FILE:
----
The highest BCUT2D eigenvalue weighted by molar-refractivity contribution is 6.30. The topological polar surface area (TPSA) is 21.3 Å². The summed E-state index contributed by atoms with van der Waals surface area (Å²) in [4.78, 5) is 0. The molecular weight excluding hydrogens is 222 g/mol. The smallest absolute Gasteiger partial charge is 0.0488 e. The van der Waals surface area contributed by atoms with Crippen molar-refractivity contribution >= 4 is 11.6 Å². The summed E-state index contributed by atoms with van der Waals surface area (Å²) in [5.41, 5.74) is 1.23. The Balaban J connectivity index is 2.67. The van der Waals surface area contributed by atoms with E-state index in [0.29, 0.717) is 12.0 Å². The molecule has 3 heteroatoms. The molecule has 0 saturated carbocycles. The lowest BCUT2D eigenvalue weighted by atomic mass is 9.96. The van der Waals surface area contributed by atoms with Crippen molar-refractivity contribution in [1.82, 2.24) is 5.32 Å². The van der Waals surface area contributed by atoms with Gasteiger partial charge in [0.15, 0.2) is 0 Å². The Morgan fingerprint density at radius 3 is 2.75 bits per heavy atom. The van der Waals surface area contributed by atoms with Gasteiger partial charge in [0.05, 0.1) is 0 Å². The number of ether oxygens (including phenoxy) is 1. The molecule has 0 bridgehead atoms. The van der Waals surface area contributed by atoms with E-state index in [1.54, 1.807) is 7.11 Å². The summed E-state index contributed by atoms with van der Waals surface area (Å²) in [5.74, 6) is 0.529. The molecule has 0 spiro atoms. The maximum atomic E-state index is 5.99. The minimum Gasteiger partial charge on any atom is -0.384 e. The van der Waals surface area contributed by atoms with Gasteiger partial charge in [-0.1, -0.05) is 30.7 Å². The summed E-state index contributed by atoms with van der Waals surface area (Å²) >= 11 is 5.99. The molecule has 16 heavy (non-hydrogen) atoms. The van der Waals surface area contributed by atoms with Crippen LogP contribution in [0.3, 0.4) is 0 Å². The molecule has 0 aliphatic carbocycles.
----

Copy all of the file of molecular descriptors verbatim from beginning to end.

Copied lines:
The highest BCUT2D eigenvalue weighted by molar-refractivity contribution is 6.30. The topological polar surface area (TPSA) is 21.3 Å². The summed E-state index contributed by atoms with van der Waals surface area (Å²) in [4.78, 5) is 0. The molecular weight excluding hydrogens is 222 g/mol. The smallest absolute Gasteiger partial charge is 0.0488 e. The van der Waals surface area contributed by atoms with Crippen molar-refractivity contribution >= 4 is 11.6 Å². The summed E-state index contributed by atoms with van der Waals surface area (Å²) in [5.41, 5.74) is 1.23. The Balaban J connectivity index is 2.67. The van der Waals surface area contributed by atoms with E-state index in [0.29, 0.717) is 12.0 Å². The molecule has 3 heteroatoms. The molecule has 0 saturated carbocycles. The lowest BCUT2D eigenvalue weighted by atomic mass is 9.96. The van der Waals surface area contributed by atoms with Crippen molar-refractivity contribution in [1.82, 2.24) is 5.32 Å². The van der Waals surface area contributed by atoms with Gasteiger partial charge in [0.15, 0.2) is 0 Å². The Morgan fingerprint density at radius 3 is 2.75 bits per heavy atom. The van der Waals surface area contributed by atoms with Gasteiger partial charge in [0.05, 0.1) is 0 Å². The number of ether oxygens (including phenoxy) is 1. The molecule has 0 bridgehead atoms. The van der Waals surface area contributed by atoms with E-state index in [1.54, 1.807) is 7.11 Å². The summed E-state index contributed by atoms with van der Waals surface area (Å²) in [5.74, 6) is 0.529. The molecule has 0 spiro atoms. The maximum atomic E-state index is 5.99. The minimum Gasteiger partial charge on any atom is -0.384 e. The van der Waals surface area contributed by atoms with Gasteiger partial charge in [-0.1, -0.05) is 30.7 Å². The summed E-state index contributed by atoms with van der Waals surface area (Å²) >= 11 is 5.99. The molecule has 16 heavy (non-hydrogen) atoms. The van der Waals surface area contributed by atoms with Crippen LogP contribution in [0.3, 0.4) is 0 Å². The molecule has 0 aliphatic carbocycles.